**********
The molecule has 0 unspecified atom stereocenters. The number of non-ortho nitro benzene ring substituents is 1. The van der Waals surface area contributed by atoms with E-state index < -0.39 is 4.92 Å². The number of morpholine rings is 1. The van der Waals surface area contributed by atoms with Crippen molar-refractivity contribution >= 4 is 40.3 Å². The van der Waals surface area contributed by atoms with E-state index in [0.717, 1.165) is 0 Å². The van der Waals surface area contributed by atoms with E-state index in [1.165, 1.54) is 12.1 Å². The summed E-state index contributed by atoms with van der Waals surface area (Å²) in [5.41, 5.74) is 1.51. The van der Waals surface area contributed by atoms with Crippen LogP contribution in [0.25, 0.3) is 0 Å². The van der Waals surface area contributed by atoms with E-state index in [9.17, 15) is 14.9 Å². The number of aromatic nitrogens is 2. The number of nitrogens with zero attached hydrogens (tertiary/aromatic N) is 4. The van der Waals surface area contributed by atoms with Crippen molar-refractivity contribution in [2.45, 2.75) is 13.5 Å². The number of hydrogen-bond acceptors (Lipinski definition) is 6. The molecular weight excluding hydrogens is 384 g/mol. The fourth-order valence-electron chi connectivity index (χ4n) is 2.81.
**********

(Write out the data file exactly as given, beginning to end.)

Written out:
The molecule has 0 unspecified atom stereocenters. The number of non-ortho nitro benzene ring substituents is 1. The van der Waals surface area contributed by atoms with E-state index < -0.39 is 4.92 Å². The number of morpholine rings is 1. The van der Waals surface area contributed by atoms with Crippen molar-refractivity contribution >= 4 is 40.3 Å². The van der Waals surface area contributed by atoms with E-state index in [0.717, 1.165) is 0 Å². The van der Waals surface area contributed by atoms with E-state index in [1.165, 1.54) is 12.1 Å². The summed E-state index contributed by atoms with van der Waals surface area (Å²) in [5.41, 5.74) is 1.51. The van der Waals surface area contributed by atoms with Crippen LogP contribution in [0.25, 0.3) is 0 Å². The van der Waals surface area contributed by atoms with E-state index in [9.17, 15) is 14.9 Å². The number of aromatic nitrogens is 2. The number of nitrogens with zero attached hydrogens (tertiary/aromatic N) is 4. The van der Waals surface area contributed by atoms with Crippen molar-refractivity contribution in [2.45, 2.75) is 13.5 Å². The number of hydrogen-bond acceptors (Lipinski definition) is 6. The molecular weight excluding hydrogens is 384 g/mol. The fourth-order valence-electron chi connectivity index (χ4n) is 2.81.